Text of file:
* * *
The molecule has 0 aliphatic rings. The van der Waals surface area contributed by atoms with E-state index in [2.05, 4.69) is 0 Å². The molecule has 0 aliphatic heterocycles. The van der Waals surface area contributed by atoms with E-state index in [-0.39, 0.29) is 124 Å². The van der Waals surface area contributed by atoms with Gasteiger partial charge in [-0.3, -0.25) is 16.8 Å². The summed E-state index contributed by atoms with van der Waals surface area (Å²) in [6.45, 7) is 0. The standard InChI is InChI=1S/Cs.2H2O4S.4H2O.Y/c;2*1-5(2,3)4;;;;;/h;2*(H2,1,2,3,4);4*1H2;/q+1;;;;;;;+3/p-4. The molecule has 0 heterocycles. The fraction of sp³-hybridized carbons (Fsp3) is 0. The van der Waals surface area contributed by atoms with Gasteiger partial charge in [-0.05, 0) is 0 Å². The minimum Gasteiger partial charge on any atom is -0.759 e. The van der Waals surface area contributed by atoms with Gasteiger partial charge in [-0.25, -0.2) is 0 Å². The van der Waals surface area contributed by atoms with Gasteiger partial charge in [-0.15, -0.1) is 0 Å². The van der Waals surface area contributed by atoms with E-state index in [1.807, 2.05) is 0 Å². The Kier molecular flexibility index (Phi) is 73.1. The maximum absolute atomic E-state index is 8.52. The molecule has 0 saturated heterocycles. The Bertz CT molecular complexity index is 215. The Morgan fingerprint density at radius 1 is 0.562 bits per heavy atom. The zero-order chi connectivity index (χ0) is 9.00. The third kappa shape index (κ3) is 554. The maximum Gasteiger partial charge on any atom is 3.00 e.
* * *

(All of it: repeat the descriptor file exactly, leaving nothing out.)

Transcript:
The molecule has 0 aliphatic rings. The van der Waals surface area contributed by atoms with E-state index in [2.05, 4.69) is 0 Å². The molecule has 0 aliphatic heterocycles. The van der Waals surface area contributed by atoms with E-state index in [-0.39, 0.29) is 124 Å². The van der Waals surface area contributed by atoms with Gasteiger partial charge in [-0.3, -0.25) is 16.8 Å². The summed E-state index contributed by atoms with van der Waals surface area (Å²) in [6.45, 7) is 0. The standard InChI is InChI=1S/Cs.2H2O4S.4H2O.Y/c;2*1-5(2,3)4;;;;;/h;2*(H2,1,2,3,4);4*1H2;/q+1;;;;;;;+3/p-4. The molecule has 0 heterocycles. The fraction of sp³-hybridized carbons (Fsp3) is 0. The van der Waals surface area contributed by atoms with Gasteiger partial charge in [-0.05, 0) is 0 Å². The minimum Gasteiger partial charge on any atom is -0.759 e. The van der Waals surface area contributed by atoms with Gasteiger partial charge in [-0.25, -0.2) is 0 Å². The van der Waals surface area contributed by atoms with Gasteiger partial charge in [-0.15, -0.1) is 0 Å². The van der Waals surface area contributed by atoms with E-state index in [1.807, 2.05) is 0 Å². The Kier molecular flexibility index (Phi) is 73.1. The maximum absolute atomic E-state index is 8.52. The molecule has 0 saturated heterocycles. The Bertz CT molecular complexity index is 215. The Morgan fingerprint density at radius 1 is 0.562 bits per heavy atom. The zero-order chi connectivity index (χ0) is 9.00. The third kappa shape index (κ3) is 554. The maximum Gasteiger partial charge on any atom is 3.00 e.